Next Article in Journal
How to Shape an Organization’s Sustainable Green Management Performance: The Mediation Effect of Environmental Corporate Social Responsibility
Previous Article in Journal
Safety and Nonoptimal Usage of a Protected Intersection for Bicycling and Walking: A Before-and-After Case Study in Salt Lake City, Utah
Previous Article in Special Issue
The Impact of Environmental Factors on Academic Performance of University Students Taking Online Classes during the COVID-19 Pandemic in Mexico
Open AccessArticle

A Smart Campus’ Digital Twin for Sustainable Comfort Monitoring

Engineering Department, La Salle–Universitat Ramon Llull, 08021 Barcelona, Spain
*
Author to whom correspondence should be addressed.
Sustainability 2020, 12(21), 9196; https://doi.org/10.3390/su12219196
Received: 21 September 2020 / Revised: 23 October 2020 / Accepted: 3 November 2020 / Published: 5 November 2020
Interdisciplinary cross-cultural and cross-organizational research offers great opportunities for innovative breakthroughs in the field of smart cities, yet it also presents organizational and knowledge development hurdles. Smart cities must be large towns able to sustain the needs of their citizens while promoting environmental sustainability. Smart cities foment the widespread use of novel information and communication technologies (ICTs); however, experimenting with these technologies in such a large geographical area is unfeasible. Consequently, smart campuses (SCs), which are universities where technological devices and applications create new experiences or services and facilitate operational efficiency, allow experimentation on a smaller scale, the concept of SCs as a testbed for a smart city is gaining momentum in the research community. Nevertheless, while universities acknowledge the academic role of a smart and sustainable approach to higher education, campus life and other student activities remain a mystery, which have never been universally solved. This paper proposes a SC concept to investigate the integration of building information modeling tools with Internet of Things- (IoT)-based wireless sensor networks in the fields of environmental monitoring and emotion detection to provide insights into the level of comfort. Additionally, it explores the ability of universities to contribute to local sustainability projects by sharing knowledge and experience across a multi-disciplinary team. Preliminary results highlight the significance of monitoring workspaces because productivity has been proven to be directly influenced by environment parameters. The comfort-monitoring infrastructure could also be reused to monitor physical parameters from educational premises to increase energy efficiency. View Full-Text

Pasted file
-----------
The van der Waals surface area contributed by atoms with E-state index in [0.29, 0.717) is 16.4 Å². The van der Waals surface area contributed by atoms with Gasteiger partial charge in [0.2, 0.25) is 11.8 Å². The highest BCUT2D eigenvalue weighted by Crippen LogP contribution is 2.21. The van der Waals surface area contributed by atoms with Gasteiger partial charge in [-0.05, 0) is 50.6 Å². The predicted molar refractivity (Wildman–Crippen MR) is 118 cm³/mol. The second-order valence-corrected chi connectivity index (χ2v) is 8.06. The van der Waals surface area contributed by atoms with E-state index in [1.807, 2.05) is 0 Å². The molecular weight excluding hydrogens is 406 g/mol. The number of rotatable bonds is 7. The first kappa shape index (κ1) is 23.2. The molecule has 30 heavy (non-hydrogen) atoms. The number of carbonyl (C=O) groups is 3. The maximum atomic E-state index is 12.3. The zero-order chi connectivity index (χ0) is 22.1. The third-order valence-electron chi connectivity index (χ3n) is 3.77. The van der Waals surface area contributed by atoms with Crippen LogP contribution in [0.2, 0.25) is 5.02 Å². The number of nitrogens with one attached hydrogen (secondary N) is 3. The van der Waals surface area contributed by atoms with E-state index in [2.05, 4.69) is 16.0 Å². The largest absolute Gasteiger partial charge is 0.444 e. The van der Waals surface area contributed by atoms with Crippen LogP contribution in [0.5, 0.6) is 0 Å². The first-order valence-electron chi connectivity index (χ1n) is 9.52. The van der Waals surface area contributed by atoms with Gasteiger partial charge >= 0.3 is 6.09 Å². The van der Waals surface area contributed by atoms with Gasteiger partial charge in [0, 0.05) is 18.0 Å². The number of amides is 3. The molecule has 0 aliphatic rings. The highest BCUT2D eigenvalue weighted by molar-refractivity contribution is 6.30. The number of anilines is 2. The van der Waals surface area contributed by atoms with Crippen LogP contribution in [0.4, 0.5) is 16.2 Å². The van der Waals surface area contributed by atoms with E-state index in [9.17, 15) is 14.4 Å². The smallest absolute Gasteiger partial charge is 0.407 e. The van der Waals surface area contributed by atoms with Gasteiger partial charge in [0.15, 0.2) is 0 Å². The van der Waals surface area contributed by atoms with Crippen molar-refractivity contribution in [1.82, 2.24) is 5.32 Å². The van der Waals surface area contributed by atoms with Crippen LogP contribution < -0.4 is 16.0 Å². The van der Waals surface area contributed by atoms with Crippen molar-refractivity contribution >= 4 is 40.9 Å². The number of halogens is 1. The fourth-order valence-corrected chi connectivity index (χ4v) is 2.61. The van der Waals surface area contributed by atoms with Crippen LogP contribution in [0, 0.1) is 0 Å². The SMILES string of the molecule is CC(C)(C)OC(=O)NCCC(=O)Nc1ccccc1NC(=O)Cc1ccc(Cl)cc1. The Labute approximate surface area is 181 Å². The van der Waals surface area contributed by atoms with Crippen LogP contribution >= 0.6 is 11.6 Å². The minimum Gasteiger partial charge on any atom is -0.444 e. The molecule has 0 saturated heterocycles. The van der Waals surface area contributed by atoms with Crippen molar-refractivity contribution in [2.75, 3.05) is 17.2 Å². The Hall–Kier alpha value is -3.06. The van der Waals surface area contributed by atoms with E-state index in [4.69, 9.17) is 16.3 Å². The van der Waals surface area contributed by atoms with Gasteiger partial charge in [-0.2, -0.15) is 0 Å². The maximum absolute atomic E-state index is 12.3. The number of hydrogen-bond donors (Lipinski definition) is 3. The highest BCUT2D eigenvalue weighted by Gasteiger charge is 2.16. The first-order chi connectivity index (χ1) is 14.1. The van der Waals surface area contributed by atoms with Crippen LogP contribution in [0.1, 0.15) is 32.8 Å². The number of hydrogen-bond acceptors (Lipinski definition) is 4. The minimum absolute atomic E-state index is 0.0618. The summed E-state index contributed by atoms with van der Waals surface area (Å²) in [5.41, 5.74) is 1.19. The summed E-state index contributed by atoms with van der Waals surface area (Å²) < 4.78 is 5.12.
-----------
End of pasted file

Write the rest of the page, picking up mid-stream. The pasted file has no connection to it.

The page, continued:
Keywords: sustainable ecosystem; environmental monitoring; IEQ calculation; BIM sustainable ecosystem; environmental monitoring; IEQ calculation; BIM
Show Figures

Figure 1

MDPI and ACS Style

Zaballos, A.; Briones, A.; Massa, A.; Centelles, P.; Caballero, V. A Smart Campus’ Digital Twin for Sustainable Comfort Monitoring. Sustainability 2020, 12, 9196. https://doi.org/10.3390/su12219196

AMA Style

Zaballos A, Briones A, Massa A, Centelles P, Caballero V. A Smart Campus’ Digital Twin for Sustainable Comfort Monitoring. Sustainability. 2020; 12(21):9196. https://doi.org/10.3390/su12219196

Chicago/Turabian Style

Zaballos, Agustín; Briones, Alan; Massa, Alba; Centelles, Pol; Caballero, Víctor. 2020. "A Smart Campus’ Digital Twin for Sustainable Comfort Monitoring" Sustainability 12, no. 21: 9196. https://doi.org/10.3390/su12219196

Find Other Styles
Note that from the first issue of 2016, MDPI journals use article numbers instead of page numbers. See further details here.

Article Access Map by Country/Region

1
Search more from Scilit
 
Search
Back to TopTop